During this time of uncertainty, we are likely feeling more anxious and scared.
Certainly, if you have recently lost a loved one it will complicate your grief even more. In this time of unprecedented events, the bereaved are entering into a time of potentially delayed and extended times of grief. Losing a loved one can be isolating enough, and now the mandated isolation guidelines force us into a new type of mourning period.
As a grief therapist, I have worked through many scenarios that demanded a more creative form of goodbyes rituals. Each circumstance was as unique as each person. I know that there is so much that is not ever in our control with death. This is especially true now. It is natural to feel cheated and angry about not being able to hold the service you desire and receive the physical support from your community. It is important to remember that delaying a service has nothing to do with the level of love you have for your beloved.
I have heard people say that they rationally understand why they cannot plan the funeral service they originally would have , yet they feel their beloved deserves more. Because these services are actually for the benefit of the living, it will be important for you to acknowledge this additional loss you may feel. It doesn’t have to be “ok” with you just because the entire world is going through this. Your loss is the most significant right now, because it has happened to you.
With many states under strict guidelines for funeral services, what are your options? The important thing to remember is that a ritual to acknowledge the death is what matters and is so important. However, the magnitude of this ritual is not the central focus. What will be missing, unfortunately, is the close physical support that many rely on following a death. The services following death are geared for you, the living. Therefore, it is important to still participate in a form of ritual that allows for an acknowledgment of the loss. It’s also “ok” if this pandemic isn’t the most difficult thing in your world right now. In grief, the pandemic a complicating factor, yet the loss and the long – term implications are likely the focus for you.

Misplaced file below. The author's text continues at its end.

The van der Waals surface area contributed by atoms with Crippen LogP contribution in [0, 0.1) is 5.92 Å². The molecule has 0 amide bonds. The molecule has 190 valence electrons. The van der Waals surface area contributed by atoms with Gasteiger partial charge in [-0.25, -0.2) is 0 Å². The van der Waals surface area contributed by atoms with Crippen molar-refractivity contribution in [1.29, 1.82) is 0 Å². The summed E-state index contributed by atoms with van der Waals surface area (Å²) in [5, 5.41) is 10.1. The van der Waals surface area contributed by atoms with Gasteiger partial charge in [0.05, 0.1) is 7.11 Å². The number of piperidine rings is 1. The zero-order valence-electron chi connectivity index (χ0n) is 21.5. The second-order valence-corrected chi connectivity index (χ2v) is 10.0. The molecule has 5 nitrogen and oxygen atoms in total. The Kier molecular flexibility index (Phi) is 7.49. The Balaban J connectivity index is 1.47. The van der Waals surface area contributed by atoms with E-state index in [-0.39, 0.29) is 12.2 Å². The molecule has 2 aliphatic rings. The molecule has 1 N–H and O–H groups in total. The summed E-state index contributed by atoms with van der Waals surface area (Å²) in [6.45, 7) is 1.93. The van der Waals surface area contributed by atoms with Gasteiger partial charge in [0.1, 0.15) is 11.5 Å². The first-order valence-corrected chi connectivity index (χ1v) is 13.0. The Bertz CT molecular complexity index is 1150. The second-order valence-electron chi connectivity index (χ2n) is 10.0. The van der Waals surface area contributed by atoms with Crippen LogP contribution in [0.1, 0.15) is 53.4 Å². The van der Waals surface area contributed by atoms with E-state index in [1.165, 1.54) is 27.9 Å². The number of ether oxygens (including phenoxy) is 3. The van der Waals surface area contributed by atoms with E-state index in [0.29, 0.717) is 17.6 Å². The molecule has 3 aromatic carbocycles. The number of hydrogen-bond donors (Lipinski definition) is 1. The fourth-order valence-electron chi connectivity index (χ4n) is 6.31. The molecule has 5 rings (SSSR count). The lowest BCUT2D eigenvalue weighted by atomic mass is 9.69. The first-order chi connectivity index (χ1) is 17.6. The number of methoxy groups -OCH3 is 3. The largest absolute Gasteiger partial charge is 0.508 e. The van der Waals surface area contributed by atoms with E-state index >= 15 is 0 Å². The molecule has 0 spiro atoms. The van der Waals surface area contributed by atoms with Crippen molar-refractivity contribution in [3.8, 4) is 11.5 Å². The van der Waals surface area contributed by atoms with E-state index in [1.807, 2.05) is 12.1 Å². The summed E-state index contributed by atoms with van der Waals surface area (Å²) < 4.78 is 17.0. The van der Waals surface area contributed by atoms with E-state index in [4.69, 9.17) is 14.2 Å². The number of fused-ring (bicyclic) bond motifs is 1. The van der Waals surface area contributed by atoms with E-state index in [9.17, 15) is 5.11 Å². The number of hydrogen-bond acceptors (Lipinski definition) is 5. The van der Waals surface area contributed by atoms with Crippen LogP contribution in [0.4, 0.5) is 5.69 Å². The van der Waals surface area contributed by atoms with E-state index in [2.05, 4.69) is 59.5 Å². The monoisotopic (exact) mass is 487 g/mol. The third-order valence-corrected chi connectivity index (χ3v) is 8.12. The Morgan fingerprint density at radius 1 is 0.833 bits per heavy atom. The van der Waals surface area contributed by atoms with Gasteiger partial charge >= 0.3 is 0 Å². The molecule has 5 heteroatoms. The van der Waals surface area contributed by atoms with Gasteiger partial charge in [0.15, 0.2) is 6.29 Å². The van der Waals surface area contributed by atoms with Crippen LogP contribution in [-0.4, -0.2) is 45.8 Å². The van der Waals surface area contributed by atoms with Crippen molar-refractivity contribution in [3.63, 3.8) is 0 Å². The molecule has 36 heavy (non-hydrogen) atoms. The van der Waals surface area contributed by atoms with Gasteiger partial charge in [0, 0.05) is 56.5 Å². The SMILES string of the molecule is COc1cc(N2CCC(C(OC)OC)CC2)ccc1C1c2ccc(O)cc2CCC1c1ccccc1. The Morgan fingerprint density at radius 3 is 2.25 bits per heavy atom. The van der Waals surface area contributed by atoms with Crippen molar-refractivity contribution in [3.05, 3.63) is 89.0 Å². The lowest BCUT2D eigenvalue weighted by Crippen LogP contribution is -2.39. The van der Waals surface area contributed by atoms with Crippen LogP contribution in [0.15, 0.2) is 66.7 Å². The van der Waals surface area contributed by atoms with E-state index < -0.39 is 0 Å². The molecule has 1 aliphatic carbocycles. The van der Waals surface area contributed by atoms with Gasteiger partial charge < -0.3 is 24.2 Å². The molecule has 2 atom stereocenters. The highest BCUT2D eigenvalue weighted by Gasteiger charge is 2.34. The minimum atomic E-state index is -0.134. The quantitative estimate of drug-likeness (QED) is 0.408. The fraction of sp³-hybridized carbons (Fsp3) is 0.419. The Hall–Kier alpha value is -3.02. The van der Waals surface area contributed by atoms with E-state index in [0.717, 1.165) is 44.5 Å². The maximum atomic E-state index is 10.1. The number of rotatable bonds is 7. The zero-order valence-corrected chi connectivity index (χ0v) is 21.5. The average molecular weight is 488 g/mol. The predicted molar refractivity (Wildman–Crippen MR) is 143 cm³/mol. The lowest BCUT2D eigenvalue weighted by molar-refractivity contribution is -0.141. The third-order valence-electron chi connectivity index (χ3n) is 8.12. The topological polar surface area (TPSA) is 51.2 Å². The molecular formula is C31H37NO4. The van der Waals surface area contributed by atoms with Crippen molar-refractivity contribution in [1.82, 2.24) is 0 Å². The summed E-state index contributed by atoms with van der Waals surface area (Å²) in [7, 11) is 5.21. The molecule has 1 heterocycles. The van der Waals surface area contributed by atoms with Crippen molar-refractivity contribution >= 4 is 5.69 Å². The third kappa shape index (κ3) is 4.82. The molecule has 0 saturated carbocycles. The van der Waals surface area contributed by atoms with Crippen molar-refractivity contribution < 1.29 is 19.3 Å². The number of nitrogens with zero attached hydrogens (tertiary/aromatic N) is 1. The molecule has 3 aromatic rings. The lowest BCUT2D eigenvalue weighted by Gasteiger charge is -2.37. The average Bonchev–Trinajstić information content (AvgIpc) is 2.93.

What are some ways you can foster closure during this unique time?
- Get a memory candle and light it as a family, either in person or by a Zoom, Skype, or a FaceTime call. Each family member lights a candle and says what they will miss most about the deceased and what they learned from the deceased. It is important this is not a rushed experience and that time is taken to pause between each person’s turn sharing. If you feel drawn to share what may be the thing you miss the most about them in this unprecedented time, it is perfectly acceptable. We know that no one can change the circumstances, yet we certainly are allowed to have any emotions that arise.
- Schedule family dinner with immediate family if it feels safe to do so. It will be very important to stay connected whether by phone, text, emails, Skype , Zoom, Google Hangouts, etc. For people of certain age groups there may be discomfort in using technology, therefore, a good old-fashioned phone call and letters in the mail will help immensely.
- Donate money in memory of your loved one to a nonprofit that resonates for you and resembles their passion. Create a virtual fundraiser in your beloved person’s name.
- Plant a tree in your yard to have a designated focal point of remembrance
- Have a picture of your loved one enlarged and framed with a special candle placed by the picture. Light the candle in moments of intense darkness or in times of quiet. Talk to your person out loud. This is perfectly acceptable and can be very cathartic for many.
- Start a journal and each day designate time to write out your feelings.
- If you are on social media, some closure can be felt if we publicly announce the death. The important part is to write their name and say it as often as you can. This allows for the reality to gently settle within.
- Set a designated time as a family to read a page from a grief book together each night and discuss.
- Hold a prayer service over the phone or other methods. This may be helpful to do as a family. Many clergy are providing online services during this time. If your loved one was in a hospice program, they may have chaplains and spiritual resources available that could facilitate something private for you.
- For those that want a traditional burial, it is still an option in some states, just with a limited amount of people. This may feel like enough of a ritual for your family, and you may decide on a picnic or receptions at a later in their honor. Nothing regarding the future plans need to be confirmed now.